Thomas J. Marshall, the counsel, wrote to Pennsylvania’s secretary of state, Kathy Boockvar, whose department oversees elections, that some mail ballots might not be delivered on time because the state’s pre-existing deadlines for sending out ballots were too tight for its “delivery standards,” The Philadelphia Inquirer reported.
All New Jersey voters will get mail-in ballots. Gov. Philip D. Murphy announced Friday that every registered voter in the state would be mailed a ballot and could choose whether to vote by mail or in person. “We’re going to have a hybrid model in November,” Mr. Murphy told CNN.
New Jersey, which conducted its July primaries almost entirely by mail, would become the ninth state in the country to automatically send voters mail-in ballots if Mr. Murphy takes the actions he outlined.
The House minority leader signaled Republican support for a post office funding deal. Kevin McCarthy, a California Republican and close Trump ally, told CNBC Friday that his members were open to including new cash for mail-in voting in the stalled coronavirus relief package. “The Postal Service will have the funding that it needs,” he said.
President Obama said Mr. Trump was trying to “kneecap” the post office. The former president, speaking on a podcast released Friday, joined the chorus of Democrats accusing his successor of attempted voter suppression.
“What we’ve never seen before is a president say, ‘I’m going to try to actively kneecap the Postal Service to encourage voting, and I will be explicit about the reason I’m doing it,’” Mr. Obama told David Plouffe.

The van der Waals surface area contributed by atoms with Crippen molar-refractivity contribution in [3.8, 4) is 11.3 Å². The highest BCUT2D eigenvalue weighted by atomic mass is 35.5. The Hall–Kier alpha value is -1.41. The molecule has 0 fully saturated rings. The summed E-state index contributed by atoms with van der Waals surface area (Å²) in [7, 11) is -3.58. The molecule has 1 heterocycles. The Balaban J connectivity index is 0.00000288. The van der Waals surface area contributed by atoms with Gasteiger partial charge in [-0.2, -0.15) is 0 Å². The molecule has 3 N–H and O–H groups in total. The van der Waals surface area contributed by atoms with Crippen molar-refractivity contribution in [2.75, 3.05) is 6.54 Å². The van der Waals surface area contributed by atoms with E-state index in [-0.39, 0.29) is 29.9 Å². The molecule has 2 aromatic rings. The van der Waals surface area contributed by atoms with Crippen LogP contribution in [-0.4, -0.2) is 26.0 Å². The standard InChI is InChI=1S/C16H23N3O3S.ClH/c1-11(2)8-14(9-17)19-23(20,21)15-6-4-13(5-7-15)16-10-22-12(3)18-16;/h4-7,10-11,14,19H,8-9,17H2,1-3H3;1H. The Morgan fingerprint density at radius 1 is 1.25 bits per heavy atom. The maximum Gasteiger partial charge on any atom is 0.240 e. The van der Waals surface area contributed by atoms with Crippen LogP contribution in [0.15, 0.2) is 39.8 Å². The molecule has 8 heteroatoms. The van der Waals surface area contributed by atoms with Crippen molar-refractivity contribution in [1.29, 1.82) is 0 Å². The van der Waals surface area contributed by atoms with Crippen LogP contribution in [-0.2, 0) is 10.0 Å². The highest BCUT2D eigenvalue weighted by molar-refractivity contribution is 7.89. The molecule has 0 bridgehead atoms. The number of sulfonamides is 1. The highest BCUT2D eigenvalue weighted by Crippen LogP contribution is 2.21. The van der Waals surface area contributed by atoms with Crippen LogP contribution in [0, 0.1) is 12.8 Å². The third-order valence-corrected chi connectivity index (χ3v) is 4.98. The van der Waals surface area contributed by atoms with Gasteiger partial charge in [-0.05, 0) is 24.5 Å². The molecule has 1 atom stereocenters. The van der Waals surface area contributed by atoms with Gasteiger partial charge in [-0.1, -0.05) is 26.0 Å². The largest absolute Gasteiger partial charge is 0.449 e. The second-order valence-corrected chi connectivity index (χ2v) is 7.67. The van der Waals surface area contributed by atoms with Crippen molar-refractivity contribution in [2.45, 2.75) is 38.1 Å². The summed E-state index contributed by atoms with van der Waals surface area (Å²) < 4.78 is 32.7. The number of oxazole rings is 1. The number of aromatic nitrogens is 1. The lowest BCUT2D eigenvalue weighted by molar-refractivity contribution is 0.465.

Senator Susan Collins of Maine broke with Trump on Postal Service funding. Ms. Collins, a Republican facing the toughest re-election campaign of her career, said Thursday that she opposed cuts for the post office and believed that her state’s no-questions-asked mail-in voting system was safe and secure.
Ms. Collins said the concerns Mr. Trump has raised about the voting by mail were “no reason not to support assistance” for the Postal Service, according to The Bangor Daily News.
In a letter to Postmaster General Louis DeJoy on Tuesday, Ms. Collins expressed concern about delays and other service problems reported by constituents, many of whom rely on mail delivery for prescriptions.
“If people cannot depend on the Postal Service for prompt delivery of mail or packages, it will only further hurt the Postal Service’s financial situation,” Ms. Collins said.
Joseph R. Biden Jr. has raised more than $50 million since he named Senator Kamala Harris as his running mate, an enormous outpouring of donations that could allow the presumptive Democratic presidential nominee to expand the electoral playing field in the final 80-plus days until the election.
On a Biden staff call on Thursday evening, Jennifer O’Malley Dillon, the campaign manager, told fellow aides to Mr. Biden that the campaign had raised $48 million in the first 48 hours since Ms. Harris was named to the ticket. The campaign has twice broken its own record for its busiest hour collecting money online: the first time immediately after Ms. Harris was named and the second during her first public speech on Wednesday.